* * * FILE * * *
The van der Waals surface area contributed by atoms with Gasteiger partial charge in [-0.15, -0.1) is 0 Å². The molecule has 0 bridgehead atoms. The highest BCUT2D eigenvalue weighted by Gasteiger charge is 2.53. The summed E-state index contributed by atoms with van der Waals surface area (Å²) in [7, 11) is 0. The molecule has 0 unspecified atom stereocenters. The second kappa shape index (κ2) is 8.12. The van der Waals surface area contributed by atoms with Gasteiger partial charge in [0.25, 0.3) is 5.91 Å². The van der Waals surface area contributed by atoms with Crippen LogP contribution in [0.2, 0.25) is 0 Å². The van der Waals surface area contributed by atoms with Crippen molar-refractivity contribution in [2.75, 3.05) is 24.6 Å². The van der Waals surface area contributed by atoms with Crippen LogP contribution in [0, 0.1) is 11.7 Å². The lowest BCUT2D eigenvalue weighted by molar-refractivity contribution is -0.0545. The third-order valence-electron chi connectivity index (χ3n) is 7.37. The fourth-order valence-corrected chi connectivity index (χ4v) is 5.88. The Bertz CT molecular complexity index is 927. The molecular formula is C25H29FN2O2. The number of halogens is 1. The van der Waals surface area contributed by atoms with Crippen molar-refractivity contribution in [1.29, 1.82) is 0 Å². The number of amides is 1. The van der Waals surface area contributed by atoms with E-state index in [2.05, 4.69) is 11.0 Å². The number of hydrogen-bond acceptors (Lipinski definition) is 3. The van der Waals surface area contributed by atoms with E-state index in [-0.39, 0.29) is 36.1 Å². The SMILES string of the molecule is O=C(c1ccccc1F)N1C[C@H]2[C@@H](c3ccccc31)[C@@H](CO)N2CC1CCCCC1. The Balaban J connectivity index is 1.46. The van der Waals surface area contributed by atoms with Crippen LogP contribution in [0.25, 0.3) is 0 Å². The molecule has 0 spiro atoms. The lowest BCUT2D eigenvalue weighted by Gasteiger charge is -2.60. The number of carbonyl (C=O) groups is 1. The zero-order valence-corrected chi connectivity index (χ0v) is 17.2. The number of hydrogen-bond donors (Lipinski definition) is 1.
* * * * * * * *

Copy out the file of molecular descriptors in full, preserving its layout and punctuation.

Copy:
The van der Waals surface area contributed by atoms with Gasteiger partial charge in [-0.15, -0.1) is 0 Å². The molecule has 0 bridgehead atoms. The highest BCUT2D eigenvalue weighted by Gasteiger charge is 2.53. The summed E-state index contributed by atoms with van der Waals surface area (Å²) in [7, 11) is 0. The molecule has 0 unspecified atom stereocenters. The second kappa shape index (κ2) is 8.12. The van der Waals surface area contributed by atoms with Gasteiger partial charge in [0.25, 0.3) is 5.91 Å². The van der Waals surface area contributed by atoms with Crippen LogP contribution in [0.2, 0.25) is 0 Å². The van der Waals surface area contributed by atoms with Crippen molar-refractivity contribution in [2.75, 3.05) is 24.6 Å². The van der Waals surface area contributed by atoms with Crippen LogP contribution in [0, 0.1) is 11.7 Å². The lowest BCUT2D eigenvalue weighted by molar-refractivity contribution is -0.0545. The third-order valence-electron chi connectivity index (χ3n) is 7.37. The fourth-order valence-corrected chi connectivity index (χ4v) is 5.88. The Bertz CT molecular complexity index is 927. The molecular formula is C25H29FN2O2. The number of halogens is 1. The van der Waals surface area contributed by atoms with Crippen molar-refractivity contribution in [1.29, 1.82) is 0 Å². The number of amides is 1. The van der Waals surface area contributed by atoms with E-state index in [2.05, 4.69) is 11.0 Å². The number of hydrogen-bond acceptors (Lipinski definition) is 3. The van der Waals surface area contributed by atoms with E-state index in [-0.39, 0.29) is 36.1 Å². The SMILES string of the molecule is O=C(c1ccccc1F)N1C[C@H]2[C@@H](c3ccccc31)[C@@H](CO)N2CC1CCCCC1. The Balaban J connectivity index is 1.46. The van der Waals surface area contributed by atoms with Crippen LogP contribution in [0.25, 0.3) is 0 Å². The molecule has 0 spiro atoms. The lowest BCUT2D eigenvalue weighted by Gasteiger charge is -2.60. The number of carbonyl (C=O) groups is 1. The zero-order valence-corrected chi connectivity index (χ0v) is 17.2. The number of hydrogen-bond donors (Lipinski definition) is 1.